Even though the Coros Pace 2 costs less, it has a few smart features that the Garmin doesn’t have. One of the best things about it is that it can figure out how long your steps are. It’s a simple idea: when you’re connected to GPS, the watch uses your cadence and speed to figure out how long your stride is. Then, if you lose connection with the GPS while running through a tunnel, for example, it will be able to estimate your cadence when it reconnects.
3. Use every day
This is a multi-sport watch first and foremost, so it doesn’t have features like tracking your period, music, or NFC. If you want something that could replace your phone during a workout, you’d be better off with a Fitbit Charge 4 or a smartwatch like the Samsung Galaxy Watch or Apple Watch 4.
Even when worn every day, the Coros Pace 2 still has a lot to offer. If you wear it all day, app alerts will show up on your wrist. The high-resolution screen makes it easy to read most of the message, and the rotating crown makes it easy to scroll down.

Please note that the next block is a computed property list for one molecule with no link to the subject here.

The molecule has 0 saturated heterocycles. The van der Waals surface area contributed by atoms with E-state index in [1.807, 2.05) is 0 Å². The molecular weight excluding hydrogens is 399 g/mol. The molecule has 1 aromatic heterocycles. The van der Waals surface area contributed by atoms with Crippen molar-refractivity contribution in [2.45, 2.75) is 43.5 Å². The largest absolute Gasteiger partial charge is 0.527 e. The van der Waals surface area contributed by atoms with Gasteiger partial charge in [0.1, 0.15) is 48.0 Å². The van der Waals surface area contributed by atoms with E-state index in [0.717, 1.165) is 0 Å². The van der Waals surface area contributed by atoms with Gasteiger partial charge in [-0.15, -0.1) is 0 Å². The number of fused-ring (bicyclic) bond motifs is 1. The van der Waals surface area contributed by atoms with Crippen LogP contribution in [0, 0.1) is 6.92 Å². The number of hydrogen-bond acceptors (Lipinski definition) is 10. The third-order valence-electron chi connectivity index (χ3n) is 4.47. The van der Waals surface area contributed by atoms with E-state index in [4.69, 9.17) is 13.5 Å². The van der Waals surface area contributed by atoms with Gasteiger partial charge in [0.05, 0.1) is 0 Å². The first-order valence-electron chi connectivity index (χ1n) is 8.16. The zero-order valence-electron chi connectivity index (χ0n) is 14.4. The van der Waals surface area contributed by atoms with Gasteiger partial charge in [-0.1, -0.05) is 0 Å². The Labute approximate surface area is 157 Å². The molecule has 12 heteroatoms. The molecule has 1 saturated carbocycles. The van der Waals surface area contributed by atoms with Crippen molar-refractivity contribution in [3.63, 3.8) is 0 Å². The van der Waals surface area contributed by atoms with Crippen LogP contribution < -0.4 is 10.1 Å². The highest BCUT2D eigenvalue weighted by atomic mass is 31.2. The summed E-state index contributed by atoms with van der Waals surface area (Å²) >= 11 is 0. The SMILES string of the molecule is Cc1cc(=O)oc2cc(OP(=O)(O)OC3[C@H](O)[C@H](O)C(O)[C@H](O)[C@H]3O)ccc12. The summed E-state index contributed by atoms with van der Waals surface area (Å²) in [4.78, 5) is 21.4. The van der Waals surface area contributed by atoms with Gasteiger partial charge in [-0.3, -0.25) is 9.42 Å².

It works well to let you know about incoming calls, texts, and emails, but we had to turn off WhatsApp notifications because every time our messages synced, the watch buzzed like an angry wasp. You can also set a “Do not disturb” window so you can work without being interrupted.
The Coros Pace 2 can also track your sleep and keep track of your light, deep, and REM sleep. Then, you can use these to figure out how well you’ve recovered from your workouts. We’ll talk more about that in a minute.
Our review unit had a nylon band that was held together with hook-and-eye (Velcro) instead of the usual buckle. Not everyone will like this, and after a while, your clothes might get stuck in the hooks, but it does make the Pace 2 easy to slip on for everyday wear.
You can easily add your own training routes to the app, but it only works with GPX files at the moment. These can be made using workouts from the past that were recorded with a Coros device or a third-party app. Routes can’t be made in the app, which is a shame.
The Coros app also doesn’t let you connect with other users, but this isn’t likely to be much of a problem since Coros is great at connecting with third parties. The app is easy to link to Strava, which is important for any serious cyclist or runner. It can also be linked to TrainingPeaks, Relive, and a bunch of other services that track activity.